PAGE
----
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Esprit de Court 

How Susie Tompkins Buell built, wrecked, and sued San Francisco's legendary Esprit de Corp. clothing company, and why she still gets to sit next to President Clinton

Wednesday, Oct 8 1997

Page 5 of 8

Doug, who unlike Susie is quite comfortable speaking the language of corporate executives, won the battle of presentations to the reconstituted board of directors, hands down.

Under the new scheme, Doug would resign as Esprit CEO and be replaced by Corrado Federico, who had been acting as the firm's president since its 1986 financial troubles. Doug, meanwhile, would direct all of Esprit's creative activities -- both clothing design and marketing image.

Susie, according to a press release her publicist issued at the time, would be bought out and step down to pursue her social activism. The change was first announced at a surprise employee meeting. Hired, as they were, on the promise of becoming members of a youthful Utopia, Esprit staff had been kept largely in the dark about the details of the Doug-and-Susie unpleasantness.

The marriage was formally dissolved in June 1988, 23 years after its North Beach beginnings.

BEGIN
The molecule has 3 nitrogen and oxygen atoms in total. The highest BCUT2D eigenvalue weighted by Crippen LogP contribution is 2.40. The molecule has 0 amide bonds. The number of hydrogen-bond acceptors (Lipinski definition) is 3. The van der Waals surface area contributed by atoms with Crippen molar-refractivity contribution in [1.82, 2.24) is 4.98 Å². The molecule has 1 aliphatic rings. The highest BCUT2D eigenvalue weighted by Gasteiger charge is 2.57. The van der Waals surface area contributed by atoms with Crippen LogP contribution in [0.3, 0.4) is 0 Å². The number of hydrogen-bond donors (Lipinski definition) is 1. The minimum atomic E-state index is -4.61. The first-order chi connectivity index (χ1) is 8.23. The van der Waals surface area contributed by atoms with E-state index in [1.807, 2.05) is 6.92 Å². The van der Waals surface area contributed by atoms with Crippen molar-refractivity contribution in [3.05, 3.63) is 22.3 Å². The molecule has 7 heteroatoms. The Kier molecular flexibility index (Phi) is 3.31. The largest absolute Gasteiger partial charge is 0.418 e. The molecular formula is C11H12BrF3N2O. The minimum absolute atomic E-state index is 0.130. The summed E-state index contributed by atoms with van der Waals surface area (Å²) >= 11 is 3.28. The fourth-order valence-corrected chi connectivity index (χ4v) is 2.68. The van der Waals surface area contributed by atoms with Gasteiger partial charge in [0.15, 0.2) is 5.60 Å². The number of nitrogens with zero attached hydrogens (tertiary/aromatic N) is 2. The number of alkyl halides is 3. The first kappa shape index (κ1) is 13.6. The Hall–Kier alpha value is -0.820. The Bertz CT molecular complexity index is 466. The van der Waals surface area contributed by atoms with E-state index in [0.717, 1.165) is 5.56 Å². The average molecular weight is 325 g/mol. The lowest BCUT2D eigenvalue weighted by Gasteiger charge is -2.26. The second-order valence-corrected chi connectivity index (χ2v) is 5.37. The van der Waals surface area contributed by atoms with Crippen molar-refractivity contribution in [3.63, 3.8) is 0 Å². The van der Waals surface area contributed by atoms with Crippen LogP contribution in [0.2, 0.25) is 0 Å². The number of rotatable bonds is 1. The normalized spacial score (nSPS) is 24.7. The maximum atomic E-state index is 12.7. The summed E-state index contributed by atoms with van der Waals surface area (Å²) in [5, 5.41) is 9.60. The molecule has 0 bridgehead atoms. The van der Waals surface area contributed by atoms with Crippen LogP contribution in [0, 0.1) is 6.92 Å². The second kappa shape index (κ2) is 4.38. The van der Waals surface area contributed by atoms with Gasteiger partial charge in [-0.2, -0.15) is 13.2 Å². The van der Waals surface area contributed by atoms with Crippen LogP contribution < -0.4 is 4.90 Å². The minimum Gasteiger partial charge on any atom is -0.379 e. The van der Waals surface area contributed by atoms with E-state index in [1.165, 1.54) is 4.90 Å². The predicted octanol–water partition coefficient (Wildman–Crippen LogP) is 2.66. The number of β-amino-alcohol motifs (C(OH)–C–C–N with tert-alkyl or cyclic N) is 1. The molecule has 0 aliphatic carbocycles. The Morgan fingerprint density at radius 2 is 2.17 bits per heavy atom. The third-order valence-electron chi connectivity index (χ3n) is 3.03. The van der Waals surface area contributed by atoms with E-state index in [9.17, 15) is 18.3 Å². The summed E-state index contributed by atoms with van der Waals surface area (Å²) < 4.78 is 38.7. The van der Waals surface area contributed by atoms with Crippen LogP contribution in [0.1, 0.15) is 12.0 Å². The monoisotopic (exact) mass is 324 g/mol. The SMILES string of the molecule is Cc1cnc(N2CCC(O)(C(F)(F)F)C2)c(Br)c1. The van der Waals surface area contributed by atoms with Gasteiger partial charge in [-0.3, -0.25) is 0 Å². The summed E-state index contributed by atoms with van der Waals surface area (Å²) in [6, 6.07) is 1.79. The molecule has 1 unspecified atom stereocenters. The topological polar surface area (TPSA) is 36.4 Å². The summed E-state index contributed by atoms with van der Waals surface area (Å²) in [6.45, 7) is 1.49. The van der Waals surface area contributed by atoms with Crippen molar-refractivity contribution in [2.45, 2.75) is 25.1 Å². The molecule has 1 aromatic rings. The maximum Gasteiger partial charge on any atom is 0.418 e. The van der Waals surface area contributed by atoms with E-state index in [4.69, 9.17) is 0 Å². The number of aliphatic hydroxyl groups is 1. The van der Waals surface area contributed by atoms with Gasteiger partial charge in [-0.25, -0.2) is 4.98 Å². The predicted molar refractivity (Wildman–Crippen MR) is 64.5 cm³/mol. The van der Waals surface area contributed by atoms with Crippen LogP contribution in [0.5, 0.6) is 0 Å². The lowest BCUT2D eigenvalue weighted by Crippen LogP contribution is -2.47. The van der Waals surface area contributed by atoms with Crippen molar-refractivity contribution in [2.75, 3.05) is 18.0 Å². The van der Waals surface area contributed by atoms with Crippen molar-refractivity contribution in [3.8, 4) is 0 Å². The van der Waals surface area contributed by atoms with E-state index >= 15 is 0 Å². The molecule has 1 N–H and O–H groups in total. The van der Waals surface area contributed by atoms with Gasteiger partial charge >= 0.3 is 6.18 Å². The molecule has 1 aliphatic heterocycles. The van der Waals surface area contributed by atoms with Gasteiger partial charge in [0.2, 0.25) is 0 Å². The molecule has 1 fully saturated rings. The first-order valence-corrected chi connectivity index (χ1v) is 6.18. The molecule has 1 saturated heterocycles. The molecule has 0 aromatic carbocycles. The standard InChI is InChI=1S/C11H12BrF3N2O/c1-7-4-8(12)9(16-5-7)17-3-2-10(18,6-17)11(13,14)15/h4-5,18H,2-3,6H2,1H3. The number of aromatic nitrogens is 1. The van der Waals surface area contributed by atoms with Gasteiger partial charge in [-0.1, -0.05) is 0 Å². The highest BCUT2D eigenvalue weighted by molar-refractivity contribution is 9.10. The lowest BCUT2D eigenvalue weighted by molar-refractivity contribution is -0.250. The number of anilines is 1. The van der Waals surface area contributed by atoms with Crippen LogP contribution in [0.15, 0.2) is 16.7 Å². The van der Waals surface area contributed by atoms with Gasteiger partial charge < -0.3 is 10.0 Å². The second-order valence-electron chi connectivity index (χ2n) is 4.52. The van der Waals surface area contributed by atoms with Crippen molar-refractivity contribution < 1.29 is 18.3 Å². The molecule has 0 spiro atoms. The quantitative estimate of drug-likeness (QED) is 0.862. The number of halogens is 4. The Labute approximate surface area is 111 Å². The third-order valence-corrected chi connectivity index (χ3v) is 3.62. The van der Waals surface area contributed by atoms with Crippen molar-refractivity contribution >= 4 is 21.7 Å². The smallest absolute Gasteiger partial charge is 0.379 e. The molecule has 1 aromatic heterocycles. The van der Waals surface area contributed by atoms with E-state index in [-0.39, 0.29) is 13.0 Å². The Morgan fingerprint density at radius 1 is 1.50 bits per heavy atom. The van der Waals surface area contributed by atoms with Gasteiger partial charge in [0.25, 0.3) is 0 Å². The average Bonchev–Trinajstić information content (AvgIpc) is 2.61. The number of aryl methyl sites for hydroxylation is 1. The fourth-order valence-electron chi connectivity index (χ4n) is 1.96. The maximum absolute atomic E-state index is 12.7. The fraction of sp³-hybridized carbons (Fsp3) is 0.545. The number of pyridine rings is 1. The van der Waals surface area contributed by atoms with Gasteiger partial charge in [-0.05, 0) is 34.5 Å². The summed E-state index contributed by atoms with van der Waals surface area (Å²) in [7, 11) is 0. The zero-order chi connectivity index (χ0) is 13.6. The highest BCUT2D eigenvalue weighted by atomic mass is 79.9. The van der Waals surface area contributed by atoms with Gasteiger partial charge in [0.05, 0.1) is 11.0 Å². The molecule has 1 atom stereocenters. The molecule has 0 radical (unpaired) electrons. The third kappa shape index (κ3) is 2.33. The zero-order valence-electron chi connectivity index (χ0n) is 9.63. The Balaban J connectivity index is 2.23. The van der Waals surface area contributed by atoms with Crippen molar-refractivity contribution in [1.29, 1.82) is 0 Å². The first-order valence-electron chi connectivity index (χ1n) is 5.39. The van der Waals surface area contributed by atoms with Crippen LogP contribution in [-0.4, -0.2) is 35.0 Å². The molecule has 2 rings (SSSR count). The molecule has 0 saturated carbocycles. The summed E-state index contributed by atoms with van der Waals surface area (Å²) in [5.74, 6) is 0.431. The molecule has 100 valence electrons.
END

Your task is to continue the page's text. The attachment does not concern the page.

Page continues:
Susie bought a 44-acre spread in Bolinas.
Doug went about running the company. But rather than bring Esprit into a triumphant new era, Doug immediately set to bickering with the company's directorship. As the corporation's new fashion czar, he assembled a 1989 clothing line and marketing effort that suggested purchasing Esprit products was an act of anti-consumerism. Advertising copy told customers that if they didn't really need another shirt, "don't buy it."

"I wanted there to be less style-changing, less products that were obsolete before you even produced them. I wanted to see more durable products that people would use year after year," Doug Tompkins says.

In hindsight, it wasn't a terribly bad idea, says Buckley.
"Doug wanted to make products like the Gap and Banana Republic later did. He wanted to sell simple, well-made garments, and a lot of them," Buckley says. "Susie had wanted products to be trendy and hip."

The change rankled the company's new brass. Deep ecology was a fine thing for millionaire ex-hippies to dabble in, but it didn't have much to do with running a multinational corporation. Corrado Federico and Susie's representative on the Esprit board, San Francisco investment banker Isaac Stein, began to characterize Doug as an undependable dreamer who had lost interest in running the business.

"He was seen as erratic and wild," Buckley says.

As Doug bickered with Esprit's management, a new back story began to emerge in the fashion industry. The whisperers were many: Esprit had lost its soul when it lost Susie, people began to imagine; now it was foundering along as just another manufacturer of knockoff clothes. Wasn't it Susie who went on the worldwide buying trips? Wasn't it Susie who had been director of design during Esprit's heyday? Wasn't it the always-stylish Susie who was always bounding gleefully in the Esprit catalog?